Could anyone please tell me what is the role of any in this sentence and can I leave out any in the sentence?

I love to read books. I have books of many writers. I have a book named 'Gitanjali' written by Rabindranath Tagore and a book named 'Hamlet' written by William Shakespeare and many more books. I don't need (any) more books.

I think I can leave out any in the above sentence.

Here is another example:

Me: Hey dad, I know you are going for a hike. I have given five packets of biscuits in your bag. Do you need (any) more packets of biscuits?

Dad: No no that's enough. I don't need (any) more packets of biscuits.

I think I can also leave out any in both the above sentences.

And one more question, what does it mean when we use any before comparative degrees. Is it necessary to use any before comparative degrees can I leave it out? I don't often use any before comparative degrees. 

Here is the example:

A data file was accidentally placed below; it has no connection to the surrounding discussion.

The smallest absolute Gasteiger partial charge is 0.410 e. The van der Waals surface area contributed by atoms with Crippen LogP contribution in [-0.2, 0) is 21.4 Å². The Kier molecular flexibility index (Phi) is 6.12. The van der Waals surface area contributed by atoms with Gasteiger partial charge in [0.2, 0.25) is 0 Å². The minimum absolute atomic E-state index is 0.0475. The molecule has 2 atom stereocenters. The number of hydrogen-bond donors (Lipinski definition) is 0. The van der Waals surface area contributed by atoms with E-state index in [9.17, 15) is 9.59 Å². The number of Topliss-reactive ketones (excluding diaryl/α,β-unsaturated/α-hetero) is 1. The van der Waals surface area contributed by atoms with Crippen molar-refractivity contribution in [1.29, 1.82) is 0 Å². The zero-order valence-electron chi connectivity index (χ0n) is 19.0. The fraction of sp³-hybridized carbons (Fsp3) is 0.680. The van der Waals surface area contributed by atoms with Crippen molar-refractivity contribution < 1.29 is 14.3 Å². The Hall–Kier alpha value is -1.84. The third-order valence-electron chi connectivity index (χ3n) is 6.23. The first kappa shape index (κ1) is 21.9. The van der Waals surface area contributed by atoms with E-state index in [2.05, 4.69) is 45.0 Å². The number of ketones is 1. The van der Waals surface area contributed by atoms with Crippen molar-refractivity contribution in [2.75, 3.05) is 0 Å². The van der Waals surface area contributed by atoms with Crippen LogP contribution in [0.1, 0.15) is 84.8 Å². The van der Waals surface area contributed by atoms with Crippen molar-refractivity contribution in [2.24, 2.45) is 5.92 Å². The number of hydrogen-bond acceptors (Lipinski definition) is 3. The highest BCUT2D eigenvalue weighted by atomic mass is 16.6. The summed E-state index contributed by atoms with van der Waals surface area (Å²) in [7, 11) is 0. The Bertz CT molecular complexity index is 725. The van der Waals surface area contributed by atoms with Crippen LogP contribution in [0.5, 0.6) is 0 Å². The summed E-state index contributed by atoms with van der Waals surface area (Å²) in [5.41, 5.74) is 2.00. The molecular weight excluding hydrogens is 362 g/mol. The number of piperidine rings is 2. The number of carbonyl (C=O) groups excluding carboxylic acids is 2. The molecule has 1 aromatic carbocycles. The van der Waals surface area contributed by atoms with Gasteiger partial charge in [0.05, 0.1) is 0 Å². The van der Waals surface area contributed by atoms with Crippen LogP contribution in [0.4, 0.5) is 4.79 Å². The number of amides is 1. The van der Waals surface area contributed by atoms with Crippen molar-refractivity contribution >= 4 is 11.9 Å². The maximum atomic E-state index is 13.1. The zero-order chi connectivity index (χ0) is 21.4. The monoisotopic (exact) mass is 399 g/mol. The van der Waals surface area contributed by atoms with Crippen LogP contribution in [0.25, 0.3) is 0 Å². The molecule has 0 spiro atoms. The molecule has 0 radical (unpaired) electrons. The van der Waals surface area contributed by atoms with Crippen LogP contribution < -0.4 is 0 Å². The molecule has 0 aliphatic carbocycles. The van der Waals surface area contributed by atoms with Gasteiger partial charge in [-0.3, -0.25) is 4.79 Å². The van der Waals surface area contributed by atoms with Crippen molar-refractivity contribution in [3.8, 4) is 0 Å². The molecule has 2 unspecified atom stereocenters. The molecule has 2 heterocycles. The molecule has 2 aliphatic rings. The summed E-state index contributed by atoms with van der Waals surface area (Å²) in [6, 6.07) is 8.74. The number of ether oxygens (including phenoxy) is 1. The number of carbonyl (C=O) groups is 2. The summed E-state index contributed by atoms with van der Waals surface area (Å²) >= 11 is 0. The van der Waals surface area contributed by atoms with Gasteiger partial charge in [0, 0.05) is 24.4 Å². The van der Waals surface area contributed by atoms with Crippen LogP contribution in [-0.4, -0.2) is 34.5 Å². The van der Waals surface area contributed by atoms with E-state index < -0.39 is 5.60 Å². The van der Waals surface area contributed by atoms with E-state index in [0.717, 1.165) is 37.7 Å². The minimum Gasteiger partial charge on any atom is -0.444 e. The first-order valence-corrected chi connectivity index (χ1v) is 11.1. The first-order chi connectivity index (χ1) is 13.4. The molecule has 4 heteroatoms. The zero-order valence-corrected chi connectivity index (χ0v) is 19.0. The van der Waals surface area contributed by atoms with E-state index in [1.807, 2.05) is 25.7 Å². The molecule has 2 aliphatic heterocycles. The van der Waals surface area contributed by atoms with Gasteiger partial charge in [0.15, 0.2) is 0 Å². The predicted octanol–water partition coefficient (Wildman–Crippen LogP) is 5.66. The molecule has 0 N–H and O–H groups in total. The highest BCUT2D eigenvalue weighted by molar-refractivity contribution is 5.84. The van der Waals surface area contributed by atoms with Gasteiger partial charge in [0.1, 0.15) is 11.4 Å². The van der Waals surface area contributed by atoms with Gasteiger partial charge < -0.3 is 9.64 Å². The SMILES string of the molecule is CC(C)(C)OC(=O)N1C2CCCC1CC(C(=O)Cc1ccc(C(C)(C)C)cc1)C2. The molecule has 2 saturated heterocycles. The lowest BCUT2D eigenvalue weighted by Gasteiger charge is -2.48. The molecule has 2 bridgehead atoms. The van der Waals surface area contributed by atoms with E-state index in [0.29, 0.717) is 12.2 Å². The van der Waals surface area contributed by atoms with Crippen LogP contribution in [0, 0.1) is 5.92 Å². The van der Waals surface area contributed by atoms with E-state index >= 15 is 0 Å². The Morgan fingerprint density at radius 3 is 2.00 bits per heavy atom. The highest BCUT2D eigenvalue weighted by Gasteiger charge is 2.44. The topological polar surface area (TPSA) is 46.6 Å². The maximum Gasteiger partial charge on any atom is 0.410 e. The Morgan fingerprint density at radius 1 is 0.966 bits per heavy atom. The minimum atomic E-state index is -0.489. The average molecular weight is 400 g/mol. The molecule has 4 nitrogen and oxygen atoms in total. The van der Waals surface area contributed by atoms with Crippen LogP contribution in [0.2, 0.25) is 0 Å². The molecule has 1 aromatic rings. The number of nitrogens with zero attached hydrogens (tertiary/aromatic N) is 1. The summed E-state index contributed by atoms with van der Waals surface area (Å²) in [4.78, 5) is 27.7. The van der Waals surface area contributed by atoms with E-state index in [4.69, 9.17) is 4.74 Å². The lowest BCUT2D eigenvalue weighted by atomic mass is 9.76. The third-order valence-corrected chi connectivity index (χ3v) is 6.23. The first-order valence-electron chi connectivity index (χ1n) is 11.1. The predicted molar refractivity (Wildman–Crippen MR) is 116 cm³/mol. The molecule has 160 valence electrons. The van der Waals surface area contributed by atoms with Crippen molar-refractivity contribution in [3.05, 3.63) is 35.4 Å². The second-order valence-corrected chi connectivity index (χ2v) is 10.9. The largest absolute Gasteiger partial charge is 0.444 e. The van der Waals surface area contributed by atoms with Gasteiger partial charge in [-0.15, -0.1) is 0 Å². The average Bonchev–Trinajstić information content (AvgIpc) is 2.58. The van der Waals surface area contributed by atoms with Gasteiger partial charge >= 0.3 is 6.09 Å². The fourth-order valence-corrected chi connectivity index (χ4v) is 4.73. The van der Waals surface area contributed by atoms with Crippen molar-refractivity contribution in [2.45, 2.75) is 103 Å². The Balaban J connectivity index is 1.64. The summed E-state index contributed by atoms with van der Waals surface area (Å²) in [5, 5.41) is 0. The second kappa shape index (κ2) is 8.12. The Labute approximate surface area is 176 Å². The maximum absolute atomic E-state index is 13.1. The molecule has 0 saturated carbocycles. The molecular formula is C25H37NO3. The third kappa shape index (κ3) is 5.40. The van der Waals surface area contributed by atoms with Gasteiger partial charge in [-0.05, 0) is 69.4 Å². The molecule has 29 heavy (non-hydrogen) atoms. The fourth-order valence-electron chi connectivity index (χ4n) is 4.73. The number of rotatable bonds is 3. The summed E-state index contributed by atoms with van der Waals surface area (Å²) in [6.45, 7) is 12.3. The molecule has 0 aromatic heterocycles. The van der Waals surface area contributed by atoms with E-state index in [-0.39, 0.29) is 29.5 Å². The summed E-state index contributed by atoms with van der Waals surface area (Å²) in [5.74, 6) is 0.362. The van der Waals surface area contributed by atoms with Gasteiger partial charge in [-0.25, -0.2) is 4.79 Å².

John: Yesterday, we lost the match to Manchester United. Our strikers were out of form. Could it have been any better if the coach had substituted them? What do you think Mani?

Me: No, I don't think it could be any better because all the players were out of form. 

  • 1
    I think you can leave out any in all your examples. It's just an optional "intensifier" for the relevant "comparator" that follows (more, better, etc.), which could equally be expressed by a longer phrase in many contexts (I don't need even one more book, I doubt it would have been the least bit better if he'd used substitutes). – FumbleFingers Reinstate Monica Jan 22 '18 at 16:58
  • 1
    As an aside "I have given five packets of biscuits in your bag" sounds very non-fluent. You could say "I have given five packets of biscuits" but it means something like "I donated five packets of biscuits" or "I gave away five packets of biscuits", and "in your bag" sounds like it was where you were when you donated them! More fluent would be "I put five packets of biscuits in your bag" or "I gave you five packets of biscuits in your bag." – stangdon Jan 22 '18 at 18:16

You can leave out Any in all of the examples.
(Looking for example where it's required)

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